Call for papers
Learning models defining recursive computations, like automata and formal grammars, are the core of the field called Grammatical Inference (GI). The expressive power of these models and the complexity of the associated computational problems are major research topics within mathematical logic and computer science, spanning the communities that the Logic in Computer Science (LICS) conference brings together. Historically, there has been little interaction between the GI and LICS communities, though recently some important results started to bridge the gap between both worlds, including applications of learning to formal verification and model checking, and (co-)algebraic formulations of automata and grammar learning algorithms.
The goal of this workshop is to bring together experts on logic who could benefit from grammatical inference tools, and researchers in grammatical inference who could find in logic and verification new fruitful applications for their methods.
We invite submissions of recent work, including preliminary research, related to the theme of the workshop. Similarly to how main machine learning conferences and workshops are organized, all accepted abstracts will be part of a poster session held during the workshop. Additionally, the Program Committee will select a subset of the abstracts for oral presentation. At least one author of each accepted abstract is expected to represent it at the workshop. Note that participation to the poster session is on a voluntary basis for papers selected for oral presentation. High-quality submissions will be strongly encouraged to submit an extended version to an upcoming special issue of the Machine Learning Journal.
Topics of interest
- Computational complexity of learning problems involving automata and formal languages.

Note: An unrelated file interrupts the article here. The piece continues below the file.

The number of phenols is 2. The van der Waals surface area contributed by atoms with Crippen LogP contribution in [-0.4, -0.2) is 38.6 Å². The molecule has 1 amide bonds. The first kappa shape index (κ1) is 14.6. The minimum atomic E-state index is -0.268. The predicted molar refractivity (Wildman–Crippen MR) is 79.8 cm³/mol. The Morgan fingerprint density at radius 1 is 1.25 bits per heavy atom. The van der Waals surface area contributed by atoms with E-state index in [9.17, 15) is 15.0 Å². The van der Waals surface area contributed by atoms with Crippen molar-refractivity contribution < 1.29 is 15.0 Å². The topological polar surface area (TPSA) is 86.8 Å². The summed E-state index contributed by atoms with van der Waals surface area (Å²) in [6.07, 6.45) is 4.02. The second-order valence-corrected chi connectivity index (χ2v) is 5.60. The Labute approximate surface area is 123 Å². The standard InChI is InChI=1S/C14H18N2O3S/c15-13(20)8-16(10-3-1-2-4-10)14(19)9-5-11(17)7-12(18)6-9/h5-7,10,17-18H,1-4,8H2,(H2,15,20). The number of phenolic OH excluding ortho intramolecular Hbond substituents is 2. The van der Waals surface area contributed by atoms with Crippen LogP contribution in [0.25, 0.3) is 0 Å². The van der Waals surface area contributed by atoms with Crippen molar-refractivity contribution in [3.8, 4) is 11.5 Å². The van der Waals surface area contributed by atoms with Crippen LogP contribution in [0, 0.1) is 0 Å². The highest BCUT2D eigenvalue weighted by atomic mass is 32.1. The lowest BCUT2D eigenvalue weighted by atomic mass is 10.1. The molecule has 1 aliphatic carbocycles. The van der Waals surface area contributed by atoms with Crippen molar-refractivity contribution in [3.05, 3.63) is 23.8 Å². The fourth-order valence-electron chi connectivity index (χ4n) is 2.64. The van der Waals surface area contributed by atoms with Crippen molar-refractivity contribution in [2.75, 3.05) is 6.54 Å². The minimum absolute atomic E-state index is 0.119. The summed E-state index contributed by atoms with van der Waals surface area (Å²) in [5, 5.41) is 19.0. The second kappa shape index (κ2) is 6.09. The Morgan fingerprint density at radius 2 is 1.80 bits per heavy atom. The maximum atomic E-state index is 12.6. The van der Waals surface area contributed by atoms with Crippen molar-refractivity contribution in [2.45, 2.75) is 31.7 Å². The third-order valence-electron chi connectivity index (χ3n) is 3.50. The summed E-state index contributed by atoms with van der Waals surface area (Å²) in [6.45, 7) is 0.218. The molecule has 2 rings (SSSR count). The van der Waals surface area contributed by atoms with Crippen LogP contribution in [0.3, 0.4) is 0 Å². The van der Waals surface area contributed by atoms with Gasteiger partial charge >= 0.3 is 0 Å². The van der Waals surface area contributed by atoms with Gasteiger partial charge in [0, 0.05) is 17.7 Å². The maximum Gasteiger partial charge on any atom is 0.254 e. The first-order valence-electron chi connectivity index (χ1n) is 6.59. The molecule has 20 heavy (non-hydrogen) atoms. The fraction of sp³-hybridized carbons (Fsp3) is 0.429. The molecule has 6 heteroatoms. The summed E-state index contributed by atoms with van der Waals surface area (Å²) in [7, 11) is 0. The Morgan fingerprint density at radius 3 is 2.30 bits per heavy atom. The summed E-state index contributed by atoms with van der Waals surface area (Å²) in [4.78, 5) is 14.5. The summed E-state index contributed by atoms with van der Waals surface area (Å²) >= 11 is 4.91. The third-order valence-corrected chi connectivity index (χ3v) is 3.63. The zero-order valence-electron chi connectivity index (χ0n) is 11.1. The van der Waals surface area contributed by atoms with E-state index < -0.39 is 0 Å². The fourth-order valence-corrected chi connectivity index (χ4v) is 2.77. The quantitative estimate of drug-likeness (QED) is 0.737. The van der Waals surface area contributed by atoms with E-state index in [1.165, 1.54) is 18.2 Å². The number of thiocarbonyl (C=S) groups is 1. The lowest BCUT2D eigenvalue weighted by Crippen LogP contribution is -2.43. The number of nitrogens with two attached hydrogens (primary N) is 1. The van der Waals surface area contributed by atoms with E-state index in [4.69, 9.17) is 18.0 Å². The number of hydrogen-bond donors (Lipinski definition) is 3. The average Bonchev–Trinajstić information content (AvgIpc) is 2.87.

- Algorithms and frameworks for learning models representing language classes inside and outside the Chomsky hierarchy, including tree and graph grammars.
- Learning problems involving models with additional structure, including numeric weights, inputs/outputs such as transducers, register automata, timed automata, Markov reward and decision processes, and semi-hidden Markov models.
- Logical and relational aspects of learning and grammatical inference.
- Theoretical studies of learnable classes of languages/representations.
- Relations between automata and recurrent neural networks.
- Active learning of finite state machines and formal languages.
- Methods for estimating probability distributions over strings, trees, graphs, or any data used as input for symbolic models.
- Applications of learning to formal verification and (statistical) model checking.
- Metrics and other error measures between automata or formal languages.
Submissions in the form of extended abstracts must be at most 8 single-column pages long (plus at most two for bibliography and possible appendixes) and must be submitted in the JMLR/PMLR format. The LaTeX style file is available on CTAN.
We do accept submissions of work recently published or currently under review.
Submissions are handled through EasyChair.
- Submission deadline: March 30th April 6th, 2019
- Notification of acceptance: April 25th, 2019
- Early registration: April 22nd, 2019
- Workshop: June 23rd, 2019